You're sitting there playing your favorite game, but you have to go. So, you hit the pause button, turn off the console and head out. Problem solved unless the console continues to sit there in standby mode after leaving. Did you know that most game consoles consume electricity even when switched off? Mr. Electric Fort Worth explains just how much energy game consoles use.
Each year, game consoles can use as much electricity as 20 refrigerators (if left still) or ten lamps (if left on). As a result, game consoles are labeled "energy vampires" or "vampire appliances." But why do they continue to use so much energy?
Are Game Consoles Energy Vampires?
Ahh, the videogame console. Some gamers are so addicted they have to have more than one: the Nintendo Wii, the Xbox 360, and the Sony PlayStation 3, to name a few.
But as fun, as they are, video games aren't exactly good for the environment. As a rule, electronics aren't very energy-efficient they suck up a lot of energy even when they're not in use.
The next time your kids ask you to buy them a video game console, you might want to think twice. According to a new report, these devices consume nearly as much electricity as an average refrigerator.
The study was conducted by the Natural Resources Defense Council, an environmental group that works on issues related to climate change and other hot-button topics. The NRDC wanted to know how much energy game consoles use when they're simply sitting around doing nothing in standby mode, so researchers took readings every hour for three weeks on a PlayStation 3 and Xbox 360, two of the most popular consoles of the last decade.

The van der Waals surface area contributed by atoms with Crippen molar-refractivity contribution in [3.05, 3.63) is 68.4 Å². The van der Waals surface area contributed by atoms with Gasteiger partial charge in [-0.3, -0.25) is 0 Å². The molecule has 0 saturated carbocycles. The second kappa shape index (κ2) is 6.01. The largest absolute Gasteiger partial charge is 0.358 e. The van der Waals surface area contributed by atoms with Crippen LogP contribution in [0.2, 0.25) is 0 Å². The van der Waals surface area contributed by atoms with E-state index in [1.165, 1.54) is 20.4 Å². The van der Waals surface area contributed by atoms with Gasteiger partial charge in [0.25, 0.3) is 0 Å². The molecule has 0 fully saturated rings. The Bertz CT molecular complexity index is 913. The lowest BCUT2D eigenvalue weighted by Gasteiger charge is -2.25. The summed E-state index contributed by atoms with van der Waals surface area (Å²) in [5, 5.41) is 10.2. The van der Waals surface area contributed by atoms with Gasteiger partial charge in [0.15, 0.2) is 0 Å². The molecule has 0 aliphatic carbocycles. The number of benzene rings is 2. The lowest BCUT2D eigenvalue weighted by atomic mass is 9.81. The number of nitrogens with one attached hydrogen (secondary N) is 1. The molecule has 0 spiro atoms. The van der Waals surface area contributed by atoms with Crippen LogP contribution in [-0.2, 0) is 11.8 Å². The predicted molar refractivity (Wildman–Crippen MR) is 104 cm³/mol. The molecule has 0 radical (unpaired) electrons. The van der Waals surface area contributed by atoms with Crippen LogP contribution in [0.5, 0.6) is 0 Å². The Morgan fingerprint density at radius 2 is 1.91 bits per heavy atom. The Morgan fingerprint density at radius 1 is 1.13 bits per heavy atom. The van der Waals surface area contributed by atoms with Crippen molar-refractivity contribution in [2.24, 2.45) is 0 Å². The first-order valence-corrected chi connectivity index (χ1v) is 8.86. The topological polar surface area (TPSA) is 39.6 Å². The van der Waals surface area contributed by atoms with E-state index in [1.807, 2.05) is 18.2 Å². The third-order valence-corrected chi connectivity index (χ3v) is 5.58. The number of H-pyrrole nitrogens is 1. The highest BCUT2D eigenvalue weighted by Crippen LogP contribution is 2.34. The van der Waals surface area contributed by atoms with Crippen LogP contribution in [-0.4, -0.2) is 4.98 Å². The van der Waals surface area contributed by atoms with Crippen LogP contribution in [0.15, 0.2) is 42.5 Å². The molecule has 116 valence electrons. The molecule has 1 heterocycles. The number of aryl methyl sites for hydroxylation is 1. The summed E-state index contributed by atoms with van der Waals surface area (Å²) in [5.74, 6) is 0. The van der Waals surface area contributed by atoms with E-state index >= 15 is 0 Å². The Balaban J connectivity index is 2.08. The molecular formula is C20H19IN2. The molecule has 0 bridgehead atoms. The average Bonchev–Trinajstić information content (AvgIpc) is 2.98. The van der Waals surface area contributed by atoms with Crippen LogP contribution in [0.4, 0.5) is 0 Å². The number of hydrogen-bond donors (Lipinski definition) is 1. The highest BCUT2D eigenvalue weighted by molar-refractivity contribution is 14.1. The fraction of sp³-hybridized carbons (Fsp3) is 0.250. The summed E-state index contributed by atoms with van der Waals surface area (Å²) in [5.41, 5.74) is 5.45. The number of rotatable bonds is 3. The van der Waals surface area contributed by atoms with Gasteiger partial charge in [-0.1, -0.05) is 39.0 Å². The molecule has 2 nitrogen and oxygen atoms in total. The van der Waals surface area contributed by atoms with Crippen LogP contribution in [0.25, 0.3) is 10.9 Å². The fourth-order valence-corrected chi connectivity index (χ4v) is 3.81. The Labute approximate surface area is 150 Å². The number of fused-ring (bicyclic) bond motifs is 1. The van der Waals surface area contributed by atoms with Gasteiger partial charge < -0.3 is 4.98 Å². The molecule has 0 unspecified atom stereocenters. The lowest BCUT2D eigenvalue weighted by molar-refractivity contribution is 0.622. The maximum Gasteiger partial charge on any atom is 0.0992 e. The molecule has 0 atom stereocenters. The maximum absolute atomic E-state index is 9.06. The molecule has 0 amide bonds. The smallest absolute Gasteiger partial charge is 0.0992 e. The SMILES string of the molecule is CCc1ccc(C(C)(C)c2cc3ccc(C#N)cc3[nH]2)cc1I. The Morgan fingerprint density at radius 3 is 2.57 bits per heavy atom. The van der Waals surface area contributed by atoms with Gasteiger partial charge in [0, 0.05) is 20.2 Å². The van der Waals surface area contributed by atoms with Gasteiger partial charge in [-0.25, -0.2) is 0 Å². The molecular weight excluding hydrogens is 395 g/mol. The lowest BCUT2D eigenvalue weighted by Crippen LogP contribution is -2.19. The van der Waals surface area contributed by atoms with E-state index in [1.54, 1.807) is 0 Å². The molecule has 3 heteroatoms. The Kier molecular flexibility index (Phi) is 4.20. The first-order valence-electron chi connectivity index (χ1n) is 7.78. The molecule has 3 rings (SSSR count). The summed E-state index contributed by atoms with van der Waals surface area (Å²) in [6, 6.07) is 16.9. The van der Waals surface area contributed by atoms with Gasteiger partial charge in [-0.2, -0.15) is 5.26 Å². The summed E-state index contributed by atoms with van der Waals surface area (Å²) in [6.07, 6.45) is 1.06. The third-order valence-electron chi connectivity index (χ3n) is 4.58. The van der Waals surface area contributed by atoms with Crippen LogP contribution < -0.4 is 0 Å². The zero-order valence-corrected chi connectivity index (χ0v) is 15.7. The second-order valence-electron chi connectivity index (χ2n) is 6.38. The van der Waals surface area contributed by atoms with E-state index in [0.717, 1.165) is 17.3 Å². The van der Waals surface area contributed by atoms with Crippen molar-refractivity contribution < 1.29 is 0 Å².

The results are shocking: The Xbox 360 in idle mode used 15.8 watts per hour, while the PS3 averaged 12.2 watts per hour. Their usage decreased dramatically when the consoles were turned off but plugged into a power source ("phantom load"). The Xbox 360 drew 5.8 watts per hour when turned off about as much juice as you'd need for two hours of light reading with a book light while the PS3 averaged 4 watts per hour.
If you want to cut back on your game-playing carbon footprint, here are some tips:
Unplug your console when it's not in use. This seems like an obvious step but most people don't do it. Even if you're just taking a short break from gaming, unplugging the console will reduce its standby power use to almost nothing (although you may have to wait 10 or 15 seconds for it to come back online).
Turn off auto-updates and auto-standby modes. Many consoles default to automatically downloading updates while in standby mode, which means there could still be dramatic energy usage as long as it is plugged in.
Unplug the power cable from your console when nobody's using it to avoid this power vampire. You'll have to remember to plug it back in again before you play a game or watch TV, but that's a small price to pay for saving money and reducing energy use.
Check the manufacturer's suggested power usage, a small number in watts. You'll have to dig through the instruction manual or search for it online. But it might not be accurate since the game console will use more energy in higher-end modes like HD or 4K video.
If you have any questions about wattage or need any additional power, contact Mr. Electric Fort Worth to have an electrician assess your needs.